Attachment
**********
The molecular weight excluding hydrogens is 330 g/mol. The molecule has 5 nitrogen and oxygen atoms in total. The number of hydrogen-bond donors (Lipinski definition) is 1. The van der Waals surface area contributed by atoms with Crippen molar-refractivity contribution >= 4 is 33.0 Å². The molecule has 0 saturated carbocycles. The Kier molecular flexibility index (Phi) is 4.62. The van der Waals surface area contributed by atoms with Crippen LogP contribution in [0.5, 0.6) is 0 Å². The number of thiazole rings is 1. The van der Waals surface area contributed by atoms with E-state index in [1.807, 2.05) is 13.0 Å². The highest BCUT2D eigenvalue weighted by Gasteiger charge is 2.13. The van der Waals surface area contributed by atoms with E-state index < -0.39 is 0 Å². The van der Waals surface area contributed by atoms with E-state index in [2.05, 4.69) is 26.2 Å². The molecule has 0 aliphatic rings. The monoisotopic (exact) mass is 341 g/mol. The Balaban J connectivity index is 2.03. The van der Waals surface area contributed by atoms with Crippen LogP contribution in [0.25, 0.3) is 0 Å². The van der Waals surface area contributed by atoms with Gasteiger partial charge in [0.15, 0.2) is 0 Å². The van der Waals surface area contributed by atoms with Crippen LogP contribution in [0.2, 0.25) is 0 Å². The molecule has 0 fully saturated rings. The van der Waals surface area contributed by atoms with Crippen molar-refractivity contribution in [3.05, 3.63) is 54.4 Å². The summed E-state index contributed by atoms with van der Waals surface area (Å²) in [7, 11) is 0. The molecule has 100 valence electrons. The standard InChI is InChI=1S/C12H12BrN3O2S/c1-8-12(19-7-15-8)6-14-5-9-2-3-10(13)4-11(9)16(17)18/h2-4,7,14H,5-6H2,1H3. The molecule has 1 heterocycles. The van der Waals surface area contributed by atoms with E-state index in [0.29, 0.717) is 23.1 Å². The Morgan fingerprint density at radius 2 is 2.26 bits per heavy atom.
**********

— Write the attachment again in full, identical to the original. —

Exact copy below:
The molecular weight excluding hydrogens is 330 g/mol. The molecule has 5 nitrogen and oxygen atoms in total. The number of hydrogen-bond donors (Lipinski definition) is 1. The van der Waals surface area contributed by atoms with Crippen molar-refractivity contribution >= 4 is 33.0 Å². The molecule has 0 saturated carbocycles. The Kier molecular flexibility index (Phi) is 4.62. The van der Waals surface area contributed by atoms with Crippen LogP contribution in [0.5, 0.6) is 0 Å². The number of thiazole rings is 1. The van der Waals surface area contributed by atoms with E-state index in [1.807, 2.05) is 13.0 Å². The highest BCUT2D eigenvalue weighted by Gasteiger charge is 2.13. The van der Waals surface area contributed by atoms with E-state index < -0.39 is 0 Å². The van der Waals surface area contributed by atoms with E-state index in [2.05, 4.69) is 26.2 Å². The molecule has 0 aliphatic rings. The monoisotopic (exact) mass is 341 g/mol. The Balaban J connectivity index is 2.03. The van der Waals surface area contributed by atoms with Crippen LogP contribution in [0.25, 0.3) is 0 Å². The van der Waals surface area contributed by atoms with Gasteiger partial charge in [0.15, 0.2) is 0 Å². The van der Waals surface area contributed by atoms with Crippen LogP contribution in [0.2, 0.25) is 0 Å². The molecule has 0 fully saturated rings. The van der Waals surface area contributed by atoms with Crippen molar-refractivity contribution in [3.05, 3.63) is 54.4 Å². The summed E-state index contributed by atoms with van der Waals surface area (Å²) in [7, 11) is 0. The molecule has 100 valence electrons. The standard InChI is InChI=1S/C12H12BrN3O2S/c1-8-12(19-7-15-8)6-14-5-9-2-3-10(13)4-11(9)16(17)18/h2-4,7,14H,5-6H2,1H3. The molecule has 1 heterocycles. The van der Waals surface area contributed by atoms with E-state index in [0.29, 0.717) is 23.1 Å². The Morgan fingerprint density at radius 2 is 2.26 bits per heavy atom.